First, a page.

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The Economics of Going Off-Grid

by James Lea, 2 April 2006

Going Off-Grid

In an age of rising energy and resource prices, going off-grid is becoming an increasingly attractive proposition. By installing a range of technologies such as solar panels, rainwater harvesting systems, composting toilets and wind turbines, you can minimise your ecological footprint, and save money in the long run.

However, these systems cost money to install, and the sums can be quite substantial. An important question many people ask is: "how many years will it be before this system pays for itself?". That's not an easy question to answer, as the payback period can be many years, over which time interest rates and inflation will distort a simple calculation.

This article seeks to address that question, and to provide you with a tool and a method to help you calculate your own economic case for going off-grid.

Comparing Costs with a Spreadsheet

Screenshot of Payback Calculator spreadsheet graphTo accurately calculate payback periods, I have developed a spreadsheet, which you can download below.

The spreadsheet takes into account several important variables, including interest and inflation rates, in order to calculate a payback period. I have applied the calculator to a range of off-grid systems, including those meeting our needs for:

  • water
  • gas
  • electricity
  • food

The results are compelling: going off-grid will save you money, provided you design your systems carefully for low maintenance (an important permaculture concept).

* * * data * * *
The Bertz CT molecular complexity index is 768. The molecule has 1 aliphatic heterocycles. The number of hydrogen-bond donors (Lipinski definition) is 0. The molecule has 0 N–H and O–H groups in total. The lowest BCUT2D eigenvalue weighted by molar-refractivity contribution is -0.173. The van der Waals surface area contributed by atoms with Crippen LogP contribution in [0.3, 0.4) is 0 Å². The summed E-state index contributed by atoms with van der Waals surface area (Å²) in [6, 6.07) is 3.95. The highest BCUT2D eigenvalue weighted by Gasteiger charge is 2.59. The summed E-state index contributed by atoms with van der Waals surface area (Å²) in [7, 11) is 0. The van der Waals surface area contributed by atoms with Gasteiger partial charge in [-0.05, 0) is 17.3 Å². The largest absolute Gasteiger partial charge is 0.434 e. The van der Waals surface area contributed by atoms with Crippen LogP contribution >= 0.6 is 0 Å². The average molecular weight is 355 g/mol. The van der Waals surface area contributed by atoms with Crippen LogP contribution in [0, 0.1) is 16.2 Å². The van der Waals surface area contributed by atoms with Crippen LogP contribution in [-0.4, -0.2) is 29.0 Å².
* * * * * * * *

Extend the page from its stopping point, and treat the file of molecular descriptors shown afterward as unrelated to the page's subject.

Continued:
Domestic Wind Turbines

Readers of my article about The Economic Case for Domestic Wind Turbines often ask me: "What is the payback time for this?" In other words, having made a large up-front investment in a wind turbine, mast, charge controller and wiring, when will the money saved on electricity bills make it cheaper than purchasing electricity from the grid?

Clearly the answer depends on the costs involved; however, inflation in both energy bills and maintenance costs, along with interest rates must also be factored in. The table below outlines the figures - largely taken from The Economic Case for Domestic Wind Turbines article.

Table 1 : Wind Turbine Costs

Category

Item

Value

Savings

Interest rate

4.5%

Turbine

Annual electricity production

4.3MWHr/year

Initial system cost

£7185

Annual maintenance

£100 (1)

Annual rise in maintenance cost

2.5%

On grid

Cost of purchasing 4MWHr electricity

£443/year (2)

Annual rise in electricity bills

10%

(1) Annual inspection of turbine, oiling etc (assumes tilt-up mast provides easy access so no special equipment needed)

(2) Given a charge rate of 9.05 p/kWHr and a fixed service charge 14.79p/day, then 4.3MWHr consumed over 365 days will incur a fixed charge of (365 days * 14.79 p/day )£53.98 and a variable charge of (4300 kWHr * 9.05p/kWHr) £389.15, yielding a total cost of £443.13

The system breaks even in year 14, and over a 30 year lifetime saves £80,403 over the on-grid system!

Download the Spreadsheet

I've developed this spreadsheet using OpenOffice, an excellent alternative to Excel. However, to support those still using Microsoft Office, I've also provided it in Excel format.

Disclaimer: I accept no liability for any losses incurred by the use of this spreadsheet. You should always seek independent professional advice before investing in off-grid systems.

How to Use the Spreadsheet

Full instructions are given on the first sheet of the spreadsheet. Some guidance: I suggest you explore the Calculator worksheet first, taking care to only enter data in cells with blue backgrounds (the other cells contain formulae), before then using the other worksheets. You may prefer to use the Calculator worksheet alone, once you have understood how it works.

If you find any errors in the spreadsheet formulae, or have any questions about how it works, please let me know.

-- (c) James Lea, www.GreenLiving.co.uk, 2005 - 2007 --